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Extending a shower stall
Doug Lau
November 5, 2012 in Design Dilemma
I have a current shower stall that is old, enclosed, dark, and small. (36" wide x 32" deep) Looking to extend it out a bit and use glass doors to open it up. Not much room extra though. Only 27" until door jam. Any ideas??
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Deborah Butler, Brickwood Builders
can you angle the area to get the additional space you need and stay the required distance from the toilet which is 15" from center of toilet to another solid object.
November 5, 2012 at 2:20PM   
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Doug Lau
I think that even without an angle there should be 15" from center of toilet. The toilet is pretty centered in the white part of the wall, so if there's 15" to the wall next to it, then there will be 15" from toilet to the extended shower. But I've thought about an angle as well. What would I need?
November 5, 2012 at 2:25PM   
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Dytecture
Is it possible to extend the shower into the storage / utility area above the toilet?
November 5, 2012 at 3:44PM     
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Vintage Bath
Would it make sense to switch the wall that the toilet is on? If you are able to extend the shower into the storage area, as Dytecture suggests, and turn the toilet, you could have a whole wall of glass enclosing the shower. If workable, then this would give you a much more open look! If you are unable to make those major changes, removing the header and lowering/elimnating the dam (threshold) into the shower would help too. Open up the doorway as much as possible, and install a clear glass door. You could also add a light into the shower, which would go a long way in changing the dark, closed in feel of the existing!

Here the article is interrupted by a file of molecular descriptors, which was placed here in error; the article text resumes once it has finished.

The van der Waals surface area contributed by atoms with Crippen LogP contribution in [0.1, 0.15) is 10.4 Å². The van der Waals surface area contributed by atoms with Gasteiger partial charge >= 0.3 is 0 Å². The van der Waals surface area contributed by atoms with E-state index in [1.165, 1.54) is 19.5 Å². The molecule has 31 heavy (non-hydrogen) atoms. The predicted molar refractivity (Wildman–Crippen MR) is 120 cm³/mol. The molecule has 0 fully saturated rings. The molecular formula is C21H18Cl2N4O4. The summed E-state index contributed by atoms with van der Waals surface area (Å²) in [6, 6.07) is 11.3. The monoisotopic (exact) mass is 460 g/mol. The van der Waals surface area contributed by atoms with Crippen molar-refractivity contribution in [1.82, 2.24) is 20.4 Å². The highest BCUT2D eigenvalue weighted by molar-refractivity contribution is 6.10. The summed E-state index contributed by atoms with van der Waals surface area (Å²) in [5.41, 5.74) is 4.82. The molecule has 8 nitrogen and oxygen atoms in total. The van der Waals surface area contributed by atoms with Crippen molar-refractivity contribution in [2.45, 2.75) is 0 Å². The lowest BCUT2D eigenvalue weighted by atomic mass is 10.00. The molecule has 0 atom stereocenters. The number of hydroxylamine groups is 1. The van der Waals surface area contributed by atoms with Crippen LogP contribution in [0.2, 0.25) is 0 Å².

November 5, 2012 at 4:01PM     
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Doug Lau
I think I'm going to ask about changing the toilet wall. I'm not sure what's in that wall where the little cabinet is now. I'm assuming it's dead space. I don't know how plumbing for toilet works.. do you think I can just turn the toilet to the adjacent wall?
November 5, 2012 at 11:21PM     
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Deborah Butler, Brickwood Builders